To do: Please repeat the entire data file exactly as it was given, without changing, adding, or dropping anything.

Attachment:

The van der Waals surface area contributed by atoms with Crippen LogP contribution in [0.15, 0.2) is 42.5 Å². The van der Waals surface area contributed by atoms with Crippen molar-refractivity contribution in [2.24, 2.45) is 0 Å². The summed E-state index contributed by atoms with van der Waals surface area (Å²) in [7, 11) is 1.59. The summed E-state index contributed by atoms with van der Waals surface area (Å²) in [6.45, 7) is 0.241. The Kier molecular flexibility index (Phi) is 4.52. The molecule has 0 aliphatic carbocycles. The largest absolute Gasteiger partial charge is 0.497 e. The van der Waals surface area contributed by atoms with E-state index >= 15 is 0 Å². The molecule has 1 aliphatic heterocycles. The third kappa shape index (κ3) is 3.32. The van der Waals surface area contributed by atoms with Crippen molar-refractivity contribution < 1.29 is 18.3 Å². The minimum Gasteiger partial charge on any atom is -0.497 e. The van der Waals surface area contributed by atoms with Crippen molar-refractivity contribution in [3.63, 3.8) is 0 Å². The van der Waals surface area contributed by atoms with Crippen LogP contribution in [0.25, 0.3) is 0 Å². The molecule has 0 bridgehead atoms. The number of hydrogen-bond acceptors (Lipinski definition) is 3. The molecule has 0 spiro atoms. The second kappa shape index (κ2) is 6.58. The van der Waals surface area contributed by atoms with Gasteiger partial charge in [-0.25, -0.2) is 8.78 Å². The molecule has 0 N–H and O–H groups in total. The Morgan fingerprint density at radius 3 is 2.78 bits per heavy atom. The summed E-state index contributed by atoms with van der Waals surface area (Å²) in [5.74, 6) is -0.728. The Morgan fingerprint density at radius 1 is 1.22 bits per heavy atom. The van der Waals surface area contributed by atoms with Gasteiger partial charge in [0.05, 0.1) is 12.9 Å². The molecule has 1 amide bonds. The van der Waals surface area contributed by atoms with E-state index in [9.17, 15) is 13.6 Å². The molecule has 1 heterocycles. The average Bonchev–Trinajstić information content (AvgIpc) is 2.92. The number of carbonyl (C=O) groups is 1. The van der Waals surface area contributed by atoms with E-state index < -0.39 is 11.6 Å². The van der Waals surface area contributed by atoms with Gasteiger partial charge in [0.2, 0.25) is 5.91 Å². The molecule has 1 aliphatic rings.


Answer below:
The van der Waals surface area contributed by atoms with Crippen LogP contribution in [0.15, 0.2) is 42.5 Å². The van der Waals surface area contributed by atoms with Crippen molar-refractivity contribution in [2.24, 2.45) is 0 Å². The summed E-state index contributed by atoms with van der Waals surface area (Å²) in [7, 11) is 1.59. The summed E-state index contributed by atoms with van der Waals surface area (Å²) in [6.45, 7) is 0.241. The Kier molecular flexibility index (Phi) is 4.52. The molecule has 0 aliphatic carbocycles. The largest absolute Gasteiger partial charge is 0.497 e. The van der Waals surface area contributed by atoms with E-state index >= 15 is 0 Å². The molecule has 1 aliphatic heterocycles. The third kappa shape index (κ3) is 3.32. The van der Waals surface area contributed by atoms with Crippen molar-refractivity contribution < 1.29 is 18.3 Å². The minimum Gasteiger partial charge on any atom is -0.497 e. The van der Waals surface area contributed by atoms with Crippen molar-refractivity contribution in [3.63, 3.8) is 0 Å². The van der Waals surface area contributed by atoms with Crippen LogP contribution in [0.25, 0.3) is 0 Å². The molecule has 0 bridgehead atoms. The number of hydrogen-bond acceptors (Lipinski definition) is 3. The molecule has 0 spiro atoms. The second kappa shape index (κ2) is 6.58. The van der Waals surface area contributed by atoms with Gasteiger partial charge in [-0.25, -0.2) is 8.78 Å². The molecule has 0 N–H and O–H groups in total. The Morgan fingerprint density at radius 3 is 2.78 bits per heavy atom. The summed E-state index contributed by atoms with van der Waals surface area (Å²) in [5.74, 6) is -0.728. The Morgan fingerprint density at radius 1 is 1.22 bits per heavy atom. The van der Waals surface area contributed by atoms with Gasteiger partial charge in [0.05, 0.1) is 12.9 Å². The molecule has 1 amide bonds. The van der Waals surface area contributed by atoms with E-state index in [9.17, 15) is 13.6 Å². The molecule has 1 heterocycles. The average Bonchev–Trinajstić information content (AvgIpc) is 2.92. The number of carbonyl (C=O) groups is 1. The van der Waals surface area contributed by atoms with E-state index < -0.39 is 11.6 Å². The van der Waals surface area contributed by atoms with Gasteiger partial charge in [0.2, 0.25) is 5.91 Å². The molecule has 1 aliphatic rings.